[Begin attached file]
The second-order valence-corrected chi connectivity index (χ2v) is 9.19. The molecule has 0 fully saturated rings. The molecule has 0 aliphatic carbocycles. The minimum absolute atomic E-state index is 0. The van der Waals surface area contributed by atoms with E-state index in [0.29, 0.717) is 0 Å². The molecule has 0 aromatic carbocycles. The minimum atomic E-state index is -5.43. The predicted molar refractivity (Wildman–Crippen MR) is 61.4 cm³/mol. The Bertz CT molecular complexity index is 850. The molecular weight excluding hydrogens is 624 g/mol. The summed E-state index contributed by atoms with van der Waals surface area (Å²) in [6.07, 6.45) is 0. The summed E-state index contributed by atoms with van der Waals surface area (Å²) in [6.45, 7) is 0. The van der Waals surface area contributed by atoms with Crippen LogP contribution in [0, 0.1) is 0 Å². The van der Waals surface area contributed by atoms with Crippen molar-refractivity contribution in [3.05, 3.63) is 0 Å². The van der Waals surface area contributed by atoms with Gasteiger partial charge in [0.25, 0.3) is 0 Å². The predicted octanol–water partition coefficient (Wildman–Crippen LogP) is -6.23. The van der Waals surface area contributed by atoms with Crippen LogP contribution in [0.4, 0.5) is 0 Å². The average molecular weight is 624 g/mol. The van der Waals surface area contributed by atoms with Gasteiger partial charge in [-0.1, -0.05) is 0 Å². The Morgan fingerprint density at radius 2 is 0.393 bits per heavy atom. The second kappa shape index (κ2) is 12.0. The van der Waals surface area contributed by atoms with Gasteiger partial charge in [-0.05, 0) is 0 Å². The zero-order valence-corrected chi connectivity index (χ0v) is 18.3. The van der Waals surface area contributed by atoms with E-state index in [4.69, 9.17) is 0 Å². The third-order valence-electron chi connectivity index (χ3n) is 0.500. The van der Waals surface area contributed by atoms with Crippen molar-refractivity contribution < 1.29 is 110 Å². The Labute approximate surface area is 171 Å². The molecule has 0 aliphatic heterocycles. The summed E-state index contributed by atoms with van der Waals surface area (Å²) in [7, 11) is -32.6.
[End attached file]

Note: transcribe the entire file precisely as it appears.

The second-order valence-corrected chi connectivity index (χ2v) is 9.19. The molecule has 0 fully saturated rings. The molecule has 0 aliphatic carbocycles. The minimum absolute atomic E-state index is 0. The van der Waals surface area contributed by atoms with E-state index in [0.29, 0.717) is 0 Å². The molecule has 0 aromatic carbocycles. The minimum atomic E-state index is -5.43. The predicted molar refractivity (Wildman–Crippen MR) is 61.4 cm³/mol. The Bertz CT molecular complexity index is 850. The molecular weight excluding hydrogens is 624 g/mol. The summed E-state index contributed by atoms with van der Waals surface area (Å²) in [6.07, 6.45) is 0. The summed E-state index contributed by atoms with van der Waals surface area (Å²) in [6.45, 7) is 0. The van der Waals surface area contributed by atoms with Crippen LogP contribution in [0, 0.1) is 0 Å². The van der Waals surface area contributed by atoms with Crippen molar-refractivity contribution in [3.05, 3.63) is 0 Å². The van der Waals surface area contributed by atoms with Gasteiger partial charge in [0.25, 0.3) is 0 Å². The predicted octanol–water partition coefficient (Wildman–Crippen LogP) is -6.23. The van der Waals surface area contributed by atoms with Crippen LogP contribution in [0.4, 0.5) is 0 Å². The average molecular weight is 624 g/mol. The van der Waals surface area contributed by atoms with Gasteiger partial charge in [-0.1, -0.05) is 0 Å². The Morgan fingerprint density at radius 2 is 0.393 bits per heavy atom. The second kappa shape index (κ2) is 12.0. The van der Waals surface area contributed by atoms with Gasteiger partial charge in [-0.05, 0) is 0 Å². The zero-order valence-corrected chi connectivity index (χ0v) is 18.3. The van der Waals surface area contributed by atoms with E-state index in [4.69, 9.17) is 0 Å². The third-order valence-electron chi connectivity index (χ3n) is 0.500. The van der Waals surface area contributed by atoms with Crippen molar-refractivity contribution < 1.29 is 110 Å². The Labute approximate surface area is 171 Å². The molecule has 0 aliphatic heterocycles. The summed E-state index contributed by atoms with van der Waals surface area (Å²) in [7, 11) is -32.6.